Children pick up on your own attitude towards your body, so it is important to lead by example. There is little point in telling your pupils they are gorgeous then complaining about your own body within earshot. Young people are often in a hurry to seem grown-up and if they think body insecurity is an integral part of being an adult, they will emulate that.
Often parents and teachers think the solution to body confidence woes is to constantly tell young people they are good-looking or “perfect”. Often, however, this just reinforces the notion that they are valued for how they look. Draw attention away from the body by taking the time to praise pupils when they say something insightful or witty or do something kind or brave. This way, they will realise they are more than the sum of their parts.
Sometimes, it takes a new face to introduce subjects like this. Teachers often tell me they find it both amusing and infuriating that students will accept a message of self-acceptance from my team that they have been trying to instil themselves for ages. This really isn’t anything personal (teenagers in particular are hard-wired to rebel against authority figures), but remember that your role is just as instrumental. Showing videos or having discussions which reinforce body-positive themes in form times for five minutes a week will make all the difference – the Be Real website is a great place to find inspiration for these activities.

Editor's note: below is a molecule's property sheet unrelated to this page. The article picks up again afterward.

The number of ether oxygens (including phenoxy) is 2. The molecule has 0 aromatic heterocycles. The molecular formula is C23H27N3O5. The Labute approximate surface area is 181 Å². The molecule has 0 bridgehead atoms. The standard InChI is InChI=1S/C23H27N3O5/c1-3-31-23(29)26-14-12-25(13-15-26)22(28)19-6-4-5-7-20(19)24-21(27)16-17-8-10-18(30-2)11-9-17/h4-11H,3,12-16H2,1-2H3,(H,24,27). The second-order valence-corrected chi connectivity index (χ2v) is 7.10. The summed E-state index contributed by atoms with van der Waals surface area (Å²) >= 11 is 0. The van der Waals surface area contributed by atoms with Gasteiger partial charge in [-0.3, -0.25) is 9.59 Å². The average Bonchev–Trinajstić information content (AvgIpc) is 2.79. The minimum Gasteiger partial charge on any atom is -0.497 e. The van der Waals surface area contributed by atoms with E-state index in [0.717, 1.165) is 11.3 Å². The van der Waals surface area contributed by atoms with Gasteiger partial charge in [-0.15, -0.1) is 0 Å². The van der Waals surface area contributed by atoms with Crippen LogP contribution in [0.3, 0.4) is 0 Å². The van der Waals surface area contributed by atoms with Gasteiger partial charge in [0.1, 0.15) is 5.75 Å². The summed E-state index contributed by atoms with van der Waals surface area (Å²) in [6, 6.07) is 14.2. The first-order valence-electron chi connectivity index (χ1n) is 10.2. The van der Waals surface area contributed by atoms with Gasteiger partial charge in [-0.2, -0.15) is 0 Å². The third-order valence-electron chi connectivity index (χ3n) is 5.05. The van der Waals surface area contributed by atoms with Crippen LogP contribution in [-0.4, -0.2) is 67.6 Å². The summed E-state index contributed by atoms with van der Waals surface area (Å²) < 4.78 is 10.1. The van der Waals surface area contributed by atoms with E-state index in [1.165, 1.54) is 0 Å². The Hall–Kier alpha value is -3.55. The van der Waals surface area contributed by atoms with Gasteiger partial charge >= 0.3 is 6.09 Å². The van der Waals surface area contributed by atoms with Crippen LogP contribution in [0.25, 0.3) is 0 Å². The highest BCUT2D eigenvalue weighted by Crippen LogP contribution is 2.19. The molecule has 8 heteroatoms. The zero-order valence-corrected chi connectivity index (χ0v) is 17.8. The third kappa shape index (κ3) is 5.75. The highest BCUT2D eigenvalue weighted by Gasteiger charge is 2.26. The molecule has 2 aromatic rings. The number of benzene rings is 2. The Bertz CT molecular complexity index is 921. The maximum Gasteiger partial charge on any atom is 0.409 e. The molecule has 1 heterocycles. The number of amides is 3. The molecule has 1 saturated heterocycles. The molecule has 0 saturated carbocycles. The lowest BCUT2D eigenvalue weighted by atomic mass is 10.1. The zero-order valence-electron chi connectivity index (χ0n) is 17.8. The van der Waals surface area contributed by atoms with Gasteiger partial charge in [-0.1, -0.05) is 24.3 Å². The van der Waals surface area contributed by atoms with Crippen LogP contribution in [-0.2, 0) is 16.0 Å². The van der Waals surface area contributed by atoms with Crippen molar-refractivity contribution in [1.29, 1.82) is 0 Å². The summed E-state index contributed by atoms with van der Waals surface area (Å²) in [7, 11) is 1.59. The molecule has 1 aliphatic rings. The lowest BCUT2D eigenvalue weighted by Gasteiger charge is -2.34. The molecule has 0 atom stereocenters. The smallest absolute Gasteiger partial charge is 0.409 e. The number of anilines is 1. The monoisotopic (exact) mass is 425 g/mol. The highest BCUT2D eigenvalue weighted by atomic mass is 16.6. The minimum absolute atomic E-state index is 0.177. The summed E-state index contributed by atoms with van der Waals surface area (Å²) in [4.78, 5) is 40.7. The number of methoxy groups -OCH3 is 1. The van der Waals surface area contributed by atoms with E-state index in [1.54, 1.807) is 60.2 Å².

Fact: Most teenagers want to feel special. Make sure you take the time to notice and praise students who exhibit healthy habits and attitudes. We often see, sadly, students starving or self-harming because they want to be noticed and have seen peers doing the same thing and being given the type of intense attention they crave. This technique attempts to reverse that.
Further informationTo support the Be Real Campaign or to keep up-to date with the latest resources for teachers, parents and individuals, visit www.berealcampaign.co.uk
Natasha’s book, Fundamentals: A guide for parents and teachers on mental health and self-esteem, is published in January 2015.
CAPTION: Be Real: Grace Barrett (l) and Natasha Devon (r) from The Self Esteem Team at the Body Confidence Awards last month